We’ve all made pink underwear out of washing red pants and white shirts together, though rarely intentionally. If I want to keep my colors true, I need to wash the same colors with each other and not try to crowd them all into the machine just to save a quarter or a quarter of an hour.  To extend the chameleon metaphor, if I want to stay true blue, I need to lounge on a blue blanket and not a multi-colored crazy quilt.

I’m not sure what a chameleon’s true colors are—probably green—but he’s so busy trying to fit into his surroundings, we may never know.  I hope the same won’t be said of me.  I need to find that Holy Spirit-colored blanket and wrap myself in it like a cocoon.  It may sound like a strait-jacket to some, but that’s the only color I want emanating from my habitat.

“Ay, tear her tattered ensign down…”*

27 Jun


Let me be the first to admit it:  I have a Confederate flag at the bottom of my cedar chest;  there, under my once-worn handmade wedding dress, a couple of my late husband’s hand-knit sweaters, and a stack of old concert tees I keep meaning to turn into a quilt someday, hidden from view.  It has always been hidden, except for the one time I dug it out to use as a prop for a silly satirical melodrama my theatre class was performing.  Even then very few beyond the cast saw it—no one else came to the performance anyway. It’s probably still there, though I haven’t seen it for years.

It was just a souvenir a college boy from Louisiana gave me so I wouldn’t forget him or his Southernness, ages ago when we were much younger and didn’t know any better, I guess.  He wasn’t a racist, that Southern boy, at least not to my knowledge; in fact, if I remember correctly, his best friend and roommate was an African guy—not just African-American, but a 100% full-fledged man from Africa.  Recently someone innocently posted a TBT picture of him (my Southern friend, not the African one, though we were friends, too, for the record) and the flag in his dorm window on the college Facebook page and all hell broke loose.  People who didn’t even know him were calling him a racist and insisting the photographer take the picture down.  Guiltily, I felt I had to chime in, to uphold his honor and proclaim he wasn’t a racist, he was just a Southerner—a good ol’ boy from the Bayou—and that he had given that flag to me.  The one I have hidden in my cedar chest.  Much ado about nothing.  Right?  Right?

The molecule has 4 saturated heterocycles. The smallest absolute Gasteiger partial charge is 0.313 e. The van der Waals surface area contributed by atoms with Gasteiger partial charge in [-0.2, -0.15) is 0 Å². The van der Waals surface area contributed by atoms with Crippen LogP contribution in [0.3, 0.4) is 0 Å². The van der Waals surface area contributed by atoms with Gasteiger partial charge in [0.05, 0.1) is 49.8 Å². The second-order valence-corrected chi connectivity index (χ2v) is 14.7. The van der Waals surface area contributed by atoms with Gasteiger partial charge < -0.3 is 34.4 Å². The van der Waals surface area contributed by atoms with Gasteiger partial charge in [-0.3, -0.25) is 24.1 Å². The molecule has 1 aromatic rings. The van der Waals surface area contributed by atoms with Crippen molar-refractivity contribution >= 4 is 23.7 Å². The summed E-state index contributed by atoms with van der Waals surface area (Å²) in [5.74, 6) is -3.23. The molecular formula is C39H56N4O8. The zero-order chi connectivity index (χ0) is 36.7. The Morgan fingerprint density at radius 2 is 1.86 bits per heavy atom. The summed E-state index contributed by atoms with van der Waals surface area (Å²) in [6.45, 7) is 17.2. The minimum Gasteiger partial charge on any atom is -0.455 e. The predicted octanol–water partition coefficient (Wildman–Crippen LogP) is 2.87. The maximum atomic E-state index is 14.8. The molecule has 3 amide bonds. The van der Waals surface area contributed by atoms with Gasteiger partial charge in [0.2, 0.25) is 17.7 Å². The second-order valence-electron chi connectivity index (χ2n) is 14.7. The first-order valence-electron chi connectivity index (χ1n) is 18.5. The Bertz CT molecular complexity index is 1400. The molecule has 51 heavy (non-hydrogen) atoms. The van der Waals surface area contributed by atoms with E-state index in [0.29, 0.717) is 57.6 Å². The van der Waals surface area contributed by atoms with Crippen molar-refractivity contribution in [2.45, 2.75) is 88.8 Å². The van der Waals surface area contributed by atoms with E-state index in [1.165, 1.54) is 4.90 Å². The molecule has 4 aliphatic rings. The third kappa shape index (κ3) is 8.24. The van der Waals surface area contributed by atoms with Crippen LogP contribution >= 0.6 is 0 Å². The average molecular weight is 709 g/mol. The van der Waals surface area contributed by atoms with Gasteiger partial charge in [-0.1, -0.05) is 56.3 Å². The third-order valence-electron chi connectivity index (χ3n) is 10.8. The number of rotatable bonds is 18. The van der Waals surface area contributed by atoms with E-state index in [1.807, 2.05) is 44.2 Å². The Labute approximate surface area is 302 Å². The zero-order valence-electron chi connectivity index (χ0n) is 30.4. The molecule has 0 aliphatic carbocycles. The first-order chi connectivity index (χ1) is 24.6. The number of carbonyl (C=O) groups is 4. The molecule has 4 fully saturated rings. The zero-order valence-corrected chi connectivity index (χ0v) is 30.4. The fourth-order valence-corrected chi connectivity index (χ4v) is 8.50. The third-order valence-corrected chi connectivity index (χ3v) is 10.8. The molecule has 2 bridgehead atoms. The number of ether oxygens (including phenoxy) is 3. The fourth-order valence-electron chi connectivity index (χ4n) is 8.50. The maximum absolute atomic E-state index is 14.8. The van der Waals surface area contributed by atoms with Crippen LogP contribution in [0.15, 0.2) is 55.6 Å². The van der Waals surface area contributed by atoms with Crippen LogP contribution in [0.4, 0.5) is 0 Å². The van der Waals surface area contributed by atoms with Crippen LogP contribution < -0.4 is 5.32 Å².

Well, maybe not.  For starters, that flag was introduced in the Civil War, which wasn’t much ado about nothing.  It was much ado about a lot of somethings.  First and foremost, as a Kentuckian with one foot on either side of the state line, I have to point out the war wasn’t about slavery in the strictest sense; it was about states’ rights and the conviction that a federal government couldn’t—shouldn’t—coerce individual citizens into supporting things they didn’t want to support.  Many of those who fought—and died—for the Southern “cause,” didn’t own slaves, didn’t even believe slavery was right.  But they didn’t think Northern bullies—abolitionists or unionists—who knew very little about the Southern way of life had any right to tell them how to handle their “white man’s burden,” a burden slave traders from the North had actually initiated.  General Robert E. Lee leads the roll call, in more ways than one.  Yes, his family owned slaves, slaves inherited from his wife’s family, descendents of President George Washington, no less.  He, like Thomas Jefferson, believed in systematically freeing his own slaves; unlike the third president, though, who never got around to letting any of his chattel go, even in his will, Lee and his wife were actually in the process of doing just that, following a carefully thought-out program that prepared his former slaves for independent living, something abolitionists did not consider in their horserace to the emancipation finish line.  Even Harriet Beecher Stowe, “the little lady whose book (Uncle Tom’s Cabin) started this great big war,” as President Lincoln supposedly claimed, protested war and abrupt abolition were not her purpose, citing the lack of preparation for immediate freedom could be as destructive as the institution itself.